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Green revolution from the GO-GRASS project

New video shows how Danish grass can replace soy in animal feed.

2021.02.12 | Camilla Brodam

Photo: Screenshot - Youtube

Global demand for soy as animal feed does not appear to be declining in the future.

This puts enormous pressure on natural areas and biodiversity in soybean production regions, and global transport has a negative impact on our climate.

Researchers from CBIO - Center for Circular Bioeconomy at Aarhus University are looking for locally grown, sustainable alternatives to soy imports for animal feed as part of the European-funded project GO-GRASS.

Grass is a promising candidate.

At CBIO, there is a demonstration facility where the researchers who are part of GO-GRASS projects run a small biorefinery. Here, protein is produced from grass.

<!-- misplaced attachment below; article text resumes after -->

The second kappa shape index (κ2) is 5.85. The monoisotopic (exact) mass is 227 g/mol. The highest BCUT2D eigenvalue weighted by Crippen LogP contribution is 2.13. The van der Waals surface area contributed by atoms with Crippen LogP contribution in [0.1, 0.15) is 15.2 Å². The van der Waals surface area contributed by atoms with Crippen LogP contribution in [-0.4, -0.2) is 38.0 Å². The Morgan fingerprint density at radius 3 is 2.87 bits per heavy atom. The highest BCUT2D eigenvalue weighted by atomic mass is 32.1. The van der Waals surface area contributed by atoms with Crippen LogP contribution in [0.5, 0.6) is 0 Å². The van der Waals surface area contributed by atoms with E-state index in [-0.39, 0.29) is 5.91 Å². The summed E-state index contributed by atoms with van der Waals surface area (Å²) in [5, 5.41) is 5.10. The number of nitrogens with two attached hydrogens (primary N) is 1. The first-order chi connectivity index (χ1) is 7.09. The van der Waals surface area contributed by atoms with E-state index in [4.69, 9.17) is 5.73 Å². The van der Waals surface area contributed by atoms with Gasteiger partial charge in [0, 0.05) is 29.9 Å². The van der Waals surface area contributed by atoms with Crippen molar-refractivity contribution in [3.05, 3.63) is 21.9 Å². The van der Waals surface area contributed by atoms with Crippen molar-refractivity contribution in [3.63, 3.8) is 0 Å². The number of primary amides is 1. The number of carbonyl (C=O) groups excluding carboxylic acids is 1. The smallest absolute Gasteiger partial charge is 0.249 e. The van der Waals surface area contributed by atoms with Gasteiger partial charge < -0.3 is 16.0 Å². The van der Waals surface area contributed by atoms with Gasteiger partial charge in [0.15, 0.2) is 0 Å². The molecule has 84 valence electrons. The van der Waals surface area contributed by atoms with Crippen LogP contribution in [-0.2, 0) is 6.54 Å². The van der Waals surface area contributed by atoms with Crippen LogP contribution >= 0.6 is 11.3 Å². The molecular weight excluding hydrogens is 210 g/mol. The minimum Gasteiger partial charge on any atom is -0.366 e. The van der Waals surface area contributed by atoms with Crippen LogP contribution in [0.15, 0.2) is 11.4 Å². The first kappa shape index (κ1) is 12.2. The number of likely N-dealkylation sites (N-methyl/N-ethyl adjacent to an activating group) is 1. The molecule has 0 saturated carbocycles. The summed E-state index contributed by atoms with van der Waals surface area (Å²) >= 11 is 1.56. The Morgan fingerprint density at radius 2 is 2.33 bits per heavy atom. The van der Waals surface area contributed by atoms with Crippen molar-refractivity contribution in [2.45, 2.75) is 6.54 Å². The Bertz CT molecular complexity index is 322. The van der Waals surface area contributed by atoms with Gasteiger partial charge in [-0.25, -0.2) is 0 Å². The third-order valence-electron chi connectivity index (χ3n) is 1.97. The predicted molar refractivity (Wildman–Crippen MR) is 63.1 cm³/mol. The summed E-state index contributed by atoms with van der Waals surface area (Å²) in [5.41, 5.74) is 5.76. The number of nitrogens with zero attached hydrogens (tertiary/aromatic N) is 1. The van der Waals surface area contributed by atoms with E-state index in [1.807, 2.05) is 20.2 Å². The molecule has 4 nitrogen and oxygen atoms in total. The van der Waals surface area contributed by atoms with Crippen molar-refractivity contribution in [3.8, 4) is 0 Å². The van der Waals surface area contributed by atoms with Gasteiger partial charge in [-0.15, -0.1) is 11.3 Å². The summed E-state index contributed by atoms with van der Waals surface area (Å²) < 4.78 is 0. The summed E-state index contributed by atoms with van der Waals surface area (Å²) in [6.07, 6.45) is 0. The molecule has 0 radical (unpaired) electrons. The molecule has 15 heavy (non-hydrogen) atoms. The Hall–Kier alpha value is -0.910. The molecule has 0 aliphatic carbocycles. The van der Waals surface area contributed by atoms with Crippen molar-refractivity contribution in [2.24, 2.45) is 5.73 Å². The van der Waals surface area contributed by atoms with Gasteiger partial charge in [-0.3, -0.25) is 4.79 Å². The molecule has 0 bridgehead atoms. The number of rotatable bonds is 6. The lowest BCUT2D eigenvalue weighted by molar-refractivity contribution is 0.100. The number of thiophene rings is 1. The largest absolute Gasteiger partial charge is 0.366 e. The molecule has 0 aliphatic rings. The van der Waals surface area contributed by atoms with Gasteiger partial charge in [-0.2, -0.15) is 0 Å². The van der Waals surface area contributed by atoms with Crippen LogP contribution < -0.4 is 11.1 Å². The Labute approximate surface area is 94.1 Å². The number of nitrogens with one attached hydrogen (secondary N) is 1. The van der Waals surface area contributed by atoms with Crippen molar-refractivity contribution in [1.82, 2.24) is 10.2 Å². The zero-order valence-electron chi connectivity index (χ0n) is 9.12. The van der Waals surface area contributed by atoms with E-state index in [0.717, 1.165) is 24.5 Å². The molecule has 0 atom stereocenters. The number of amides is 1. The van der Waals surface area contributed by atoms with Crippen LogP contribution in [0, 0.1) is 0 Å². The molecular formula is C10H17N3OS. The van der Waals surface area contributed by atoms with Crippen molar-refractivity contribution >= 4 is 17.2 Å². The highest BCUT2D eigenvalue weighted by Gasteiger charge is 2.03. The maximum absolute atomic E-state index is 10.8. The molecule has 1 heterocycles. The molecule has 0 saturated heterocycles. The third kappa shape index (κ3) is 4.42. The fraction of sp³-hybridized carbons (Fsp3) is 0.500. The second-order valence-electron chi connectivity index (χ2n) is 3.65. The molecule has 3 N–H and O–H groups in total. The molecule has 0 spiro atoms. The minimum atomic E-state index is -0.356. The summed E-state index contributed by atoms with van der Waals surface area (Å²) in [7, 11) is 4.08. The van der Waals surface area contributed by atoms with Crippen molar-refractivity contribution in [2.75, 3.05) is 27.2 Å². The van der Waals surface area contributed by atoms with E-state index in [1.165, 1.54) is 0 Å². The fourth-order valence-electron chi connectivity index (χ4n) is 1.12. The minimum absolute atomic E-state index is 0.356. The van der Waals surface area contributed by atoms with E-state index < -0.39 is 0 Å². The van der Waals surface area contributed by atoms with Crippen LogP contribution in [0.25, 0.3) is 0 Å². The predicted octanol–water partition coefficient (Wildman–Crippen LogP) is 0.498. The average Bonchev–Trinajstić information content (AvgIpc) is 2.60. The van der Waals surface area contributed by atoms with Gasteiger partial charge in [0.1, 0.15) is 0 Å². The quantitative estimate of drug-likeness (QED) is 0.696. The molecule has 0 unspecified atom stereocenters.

One of the goals of the GO-GRASS project is to achieve an optimization of the biorefinery process, so that in the future you can achieve a high yield and purity of protein for feeding pigs and poultry.

In addition, the researchers will work on investigating the by-products of the biorefinery process with a focus on recycling nutrients and creating bioenergy and biomaterials.

Grass protein - how does it work?

In a new video, the researchers describe how soy cultivation and imports put enormous pressure on natural areas, biodiversity and our climate, as well as how they at the CBIO demonstration station look for locally grown sustainable alternatives to livestock feed.

Read more

Visit the GO-Grass website (https://www.go-grass.eu/denmark/) for more information.

You can follow on Twitter (@gograsseu), LinkedIn (GO-GRASS) or Instagram (@gograsseu).

This project has received funding from the European Union’s Horizon 2020 Research and Innovation programme under Grant Agreement no. 862674.